They were sitting in a waiting like area, bags at their feet, looking out a window at a group of six other people walking down the tarmac, past the shining, stubby shuttle, toward the building in which they all sat. Max realized she was only one of two women. Two amongst seven. Something pinged in her. An alert. A siren. A siren.

Max introduced herself, her heart beating in her throat. She was going to the moon. With these people. Strangers. It was like the first day of school at a new school.

The door whooshed open, pulling in hot air. From another door, the instructor who had greeted Max initially and two other similarly-garbed people (one a woman) came in, carrying bags and clipboards. The room filled with noise, the stilted loudness of the first hour of an awkward cocktail party.

The woman walked around handing out the bags—which were actually backpacks—and one of the men passed out the clipboards. The first man—Marshall—stood at the front of the room and called for everyone’s attention.

“Thank you all for getting here on schedule. I know how hard that can be with other airlines,” Marshall said, giving the group a wink. There were polite laughs. “But this won’t be like any other airline that you’ve been on. After some training, you will be going to a place no one else flies to. Can’t fly to. And no one but Precise has a ground-breaking, state-of-the-art moon unit.”

Marshall looked around the room, wide eyed and waiting, but whatever he was waiting for didn’t happen.

“He must have named it ‘moon unit’” Jack whispered into Max’s ear. “Wants a pat on the back.”

Max turned a little to take in Jack. He smelled clean and rich, all the fibers on his body completely brand-spanking new. His underwear was probably new and the highest quality. He probably didn’t even buy it himself, Max thought. His wife. His butler. His maid. His housekeeper. Or, at least, Amazon. His hair was a rich dark brown, a cap on his perfectly featured head. He was what? Thirty? A specimen from the permanently rich, a lucky fellow whose college degree was just trimming.

She was only thirty-five, permanently middle-class, and mostly educated, but she knew where the name of their moon abode came from. But she didn’t have the energy to explain that the musician Frank Zappa’s named his daughter exactly that: Moon Unit.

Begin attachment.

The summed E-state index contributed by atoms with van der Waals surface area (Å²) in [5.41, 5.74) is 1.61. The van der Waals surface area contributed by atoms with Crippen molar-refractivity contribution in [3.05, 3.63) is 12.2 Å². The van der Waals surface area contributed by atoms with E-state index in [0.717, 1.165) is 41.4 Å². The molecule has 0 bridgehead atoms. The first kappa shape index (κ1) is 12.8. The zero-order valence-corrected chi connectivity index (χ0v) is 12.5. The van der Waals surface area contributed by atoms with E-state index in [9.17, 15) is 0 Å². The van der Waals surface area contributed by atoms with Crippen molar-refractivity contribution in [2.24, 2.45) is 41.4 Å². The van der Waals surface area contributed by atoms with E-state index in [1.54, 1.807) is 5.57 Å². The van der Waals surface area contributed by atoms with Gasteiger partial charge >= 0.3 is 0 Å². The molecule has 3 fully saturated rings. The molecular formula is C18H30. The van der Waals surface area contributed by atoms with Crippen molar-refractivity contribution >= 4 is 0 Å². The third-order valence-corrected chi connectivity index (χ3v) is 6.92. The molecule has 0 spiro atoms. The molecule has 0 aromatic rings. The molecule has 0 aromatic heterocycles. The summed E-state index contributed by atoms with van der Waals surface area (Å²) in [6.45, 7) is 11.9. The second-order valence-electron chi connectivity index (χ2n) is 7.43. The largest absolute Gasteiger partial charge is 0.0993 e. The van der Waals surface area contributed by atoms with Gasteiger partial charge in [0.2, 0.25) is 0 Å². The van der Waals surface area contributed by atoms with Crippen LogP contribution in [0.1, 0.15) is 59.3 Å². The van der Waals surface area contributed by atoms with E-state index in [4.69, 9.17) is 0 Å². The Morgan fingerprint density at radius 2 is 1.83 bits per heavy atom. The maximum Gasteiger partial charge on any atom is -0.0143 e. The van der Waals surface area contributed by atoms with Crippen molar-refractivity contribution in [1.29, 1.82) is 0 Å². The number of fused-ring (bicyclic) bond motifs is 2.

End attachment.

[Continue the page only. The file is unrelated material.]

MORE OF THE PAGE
Jack smiled when he noticed her gaze. His skin was like lightly browned butter. Obviously, he was not one of the lottery winners. No, Jack with his new clothes, shiny leather shoes, and perfect skin paid 1.2 million for his moon vacation.

“For these first few days, however,” Marshall continued. “You will be training on our space shuttle, The Vivant.”

Marshall turned toward the window, motioning with one sweeping arm the shuttle they’d all been staring at anyway.

Everyone clapped, as if forgetting, Max thought, the nine people who died on the other shuttle. The what was it called? As she clapped, she racked her brain. Oh, yeah. The Gift.

That keeps giving.

“So please follow Charlotte into the barracks. It’s unisex. Just like everything. Bathrooms included. The future is here at Precise.”

Max clumped behind the crowd, her backpack swinging on her arm. She looked at the clipboard and the list of names as they walked out of the building and across the tarmac: Jack, Anne, Steve, Thom, Mario, Bruce, Jorge, Xavier, Maxine. Just like in school. Off to learn something but at the back, the end, as usual.


Except, she was very good at moving around in the anti-gravity simulator, a large Quonset hut of joy on the edge of the training facility. She’d been a good swimmer and had even been on the diving team one year. Her back still arched. Her feet flexed. Bouncing was her specialty. But in her space suit and alone in air, every muscle moved in concert.

“You’re a mermaid!” Anne said.